Molecular junctions can be miniaturized devices for heat-to-electricity conversion application, yet these operate only in mild thermal environments (less than 323 K) because thiol, the most widely used anchor moiety for chemisorption of active molecules onto surface of electrode, easily undergoes thermal degradation. N-Heterocyclic carbene (NHC) can be an alternative to traditional thiol anchor for producing ultrastable thermoelectric molecular junctions. Our experiments showed that the NHC-based molecular junctions withstood remarkably high temperatures up to 573 K, exhibiting consistent Seebeck effect and thermovoltage up to approximately |1900 μV|. Our work advances our understanding of molecule-electrode contact in the Seebeck effect, providing a roadmap for constructing robust and efficient organic thermoelectric devices.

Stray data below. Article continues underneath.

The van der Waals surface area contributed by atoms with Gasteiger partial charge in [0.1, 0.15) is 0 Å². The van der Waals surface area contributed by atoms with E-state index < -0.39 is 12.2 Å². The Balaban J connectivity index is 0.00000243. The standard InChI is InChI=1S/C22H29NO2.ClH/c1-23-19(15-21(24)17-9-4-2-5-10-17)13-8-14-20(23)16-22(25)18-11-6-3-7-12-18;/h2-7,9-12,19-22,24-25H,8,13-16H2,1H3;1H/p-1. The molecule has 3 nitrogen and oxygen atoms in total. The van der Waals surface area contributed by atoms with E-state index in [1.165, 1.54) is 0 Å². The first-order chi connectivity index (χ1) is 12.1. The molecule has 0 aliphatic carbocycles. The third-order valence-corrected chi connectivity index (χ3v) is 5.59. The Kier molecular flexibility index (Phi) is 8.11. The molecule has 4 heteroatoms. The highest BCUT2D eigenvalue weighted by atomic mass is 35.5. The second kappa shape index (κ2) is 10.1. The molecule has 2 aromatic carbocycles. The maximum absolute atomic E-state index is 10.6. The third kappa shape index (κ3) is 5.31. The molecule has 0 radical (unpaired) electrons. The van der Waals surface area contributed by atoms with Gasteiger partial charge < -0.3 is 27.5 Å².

Bibliographical noteFunding Information:
This research was supported by the NRF of Korea (Grants NRF-2019R1A2C2011003, NRF-2021M3F3A2A03017999, and NRF-2019R1A6A1A11044070). S.P. acknowledges the support of the POSCO TJ Park Doctoral Fellowship and the Korea University Graduate School Junior Fellowship.
© 2022 American Chemical Society. All rights reserved.
- harsh thermal environments
- molecular junction
- Seebeck effect
- self-assembled monolayer (SAM)
ASJC Scopus subject areas
- General Chemistry
- General Materials Science
- Condensed Matter Physics
- Mechanical Engineering